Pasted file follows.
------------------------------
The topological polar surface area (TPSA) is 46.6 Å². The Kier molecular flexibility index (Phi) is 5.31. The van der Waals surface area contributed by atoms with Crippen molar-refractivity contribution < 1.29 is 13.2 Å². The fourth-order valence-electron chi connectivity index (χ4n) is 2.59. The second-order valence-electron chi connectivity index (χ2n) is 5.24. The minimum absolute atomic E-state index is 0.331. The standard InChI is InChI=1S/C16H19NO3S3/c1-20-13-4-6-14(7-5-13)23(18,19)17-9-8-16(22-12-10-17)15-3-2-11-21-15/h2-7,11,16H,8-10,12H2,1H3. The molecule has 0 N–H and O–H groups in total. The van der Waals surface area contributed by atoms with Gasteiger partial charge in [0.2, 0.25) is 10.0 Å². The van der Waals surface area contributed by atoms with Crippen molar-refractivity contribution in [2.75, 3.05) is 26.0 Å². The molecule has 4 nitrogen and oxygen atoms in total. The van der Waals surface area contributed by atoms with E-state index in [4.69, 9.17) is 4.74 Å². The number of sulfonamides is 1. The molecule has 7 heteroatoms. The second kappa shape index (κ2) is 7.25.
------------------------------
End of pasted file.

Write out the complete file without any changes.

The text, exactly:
The topological polar surface area (TPSA) is 46.6 Å². The Kier molecular flexibility index (Phi) is 5.31. The van der Waals surface area contributed by atoms with Crippen molar-refractivity contribution < 1.29 is 13.2 Å². The fourth-order valence-electron chi connectivity index (χ4n) is 2.59. The second-order valence-electron chi connectivity index (χ2n) is 5.24. The minimum absolute atomic E-state index is 0.331. The standard InChI is InChI=1S/C16H19NO3S3/c1-20-13-4-6-14(7-5-13)23(18,19)17-9-8-16(22-12-10-17)15-3-2-11-21-15/h2-7,11,16H,8-10,12H2,1H3. The molecule has 0 N–H and O–H groups in total. The van der Waals surface area contributed by atoms with Gasteiger partial charge in [0.2, 0.25) is 10.0 Å². The van der Waals surface area contributed by atoms with Crippen molar-refractivity contribution in [2.75, 3.05) is 26.0 Å². The molecule has 4 nitrogen and oxygen atoms in total. The van der Waals surface area contributed by atoms with E-state index in [4.69, 9.17) is 4.74 Å². The number of sulfonamides is 1. The molecule has 7 heteroatoms. The second kappa shape index (κ2) is 7.25.